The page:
In the end, I see a 2-player household having a card collection that looks like A or B below:

Combination A

Total cost: $1550.

Total benefits: 2 x 85K free night certificates + 2 x 35K free night certificates + up to $600 in annual dining credits

Combination B

Total cost: $1150.

Total benefits: 2 x 85K free night certificates + 2 x 35K free night certificates + up to $600 in annual airline incidental credits

*Note that in either scenario, the Marriott Bonvoy Business card could be relace with the Chase Marriott Bonvoy Boundless card for a $30 savings for each card, but then elite nights would not stack.

Either card strategy involves significant up-front cost in terms of annual fees, but a Marriott strategy like the above requires zero effort since all of the free night certificates are automatic.

It’s worth a mention that if you don’t need 85K free night certificates, it would theoretically be possible to pursue a strategy with a new Amex Marriott Bonvoy cards. While it has not been available for new applicants for many years, Amex still has a $95 Marriott Bonvoy card available as a downgrade from the Brilliant card. That downgraded Amex Marriott card offers an annual 35K free night certificate. In a 2-player household, it would be possible for both players to get each get a Brilliant card and a Marriott Bonvoy business card (and even be eligible for the associated welcome bonuses) and later downgrade the Brilliant cards to the $95 Amex Marriott cards to end up with a combination that looks like this:

Total cost: $440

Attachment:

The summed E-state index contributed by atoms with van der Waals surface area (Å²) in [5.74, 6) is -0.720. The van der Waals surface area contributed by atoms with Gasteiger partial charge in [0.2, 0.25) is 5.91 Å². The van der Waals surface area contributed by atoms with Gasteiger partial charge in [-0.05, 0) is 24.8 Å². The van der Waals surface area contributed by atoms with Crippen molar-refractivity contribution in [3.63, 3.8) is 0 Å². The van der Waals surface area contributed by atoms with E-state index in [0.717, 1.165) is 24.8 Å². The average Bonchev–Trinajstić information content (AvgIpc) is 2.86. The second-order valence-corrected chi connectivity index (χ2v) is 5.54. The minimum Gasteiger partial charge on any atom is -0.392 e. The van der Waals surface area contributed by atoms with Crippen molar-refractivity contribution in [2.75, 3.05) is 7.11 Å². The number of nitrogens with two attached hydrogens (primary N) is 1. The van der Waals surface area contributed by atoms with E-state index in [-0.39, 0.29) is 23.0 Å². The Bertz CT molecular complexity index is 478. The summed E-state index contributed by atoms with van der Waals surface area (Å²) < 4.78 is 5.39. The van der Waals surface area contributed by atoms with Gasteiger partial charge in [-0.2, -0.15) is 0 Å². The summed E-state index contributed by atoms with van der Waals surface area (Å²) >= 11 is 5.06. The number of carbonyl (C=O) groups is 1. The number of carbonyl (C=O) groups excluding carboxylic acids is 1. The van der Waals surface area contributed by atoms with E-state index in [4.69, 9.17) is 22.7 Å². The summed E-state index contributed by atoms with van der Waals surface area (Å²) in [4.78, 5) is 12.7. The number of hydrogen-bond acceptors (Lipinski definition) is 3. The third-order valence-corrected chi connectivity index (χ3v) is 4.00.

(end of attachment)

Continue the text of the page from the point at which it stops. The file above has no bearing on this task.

Total benefits: 4 x 35K free night certificates each year

This would be a really cheap strategy to end up with four mid-tier Marriott free night certificates each year. Additionally, each player would start the year with 30 elite night credits. If you aren’t interested in top-tier properties and the hefty ultra-premium card annual fees, this could be the ticket.

A Hilton hotel card collection

a sailboat on a beach

On the Hilton side, the situation is both a bit simpler and a bit more complex. It’s simpler because there is a single issuer and only 4 total Hilton credit cards. It’s more complex because although the Hilton Honors Aspire card offers an annual free night certificate just for having the card, you’ll need to spend on their cards to earn more annual free night certificates.

At a base level, each player should have a Hilton Honors Aspire card. While this card has a $550 annual fee, it is chock full of benefits that make it worthwhile. First, it comes with an annual uncapped Hilton free night certificate that can be used at nearly any Hilton property worldwide on any night of the week so long as there is a standard room free night award available. It also includes up to $400 in annual Hilton resort credits and up to $200 per year in flight credits. It also comes with automatic Hilton Diamond status.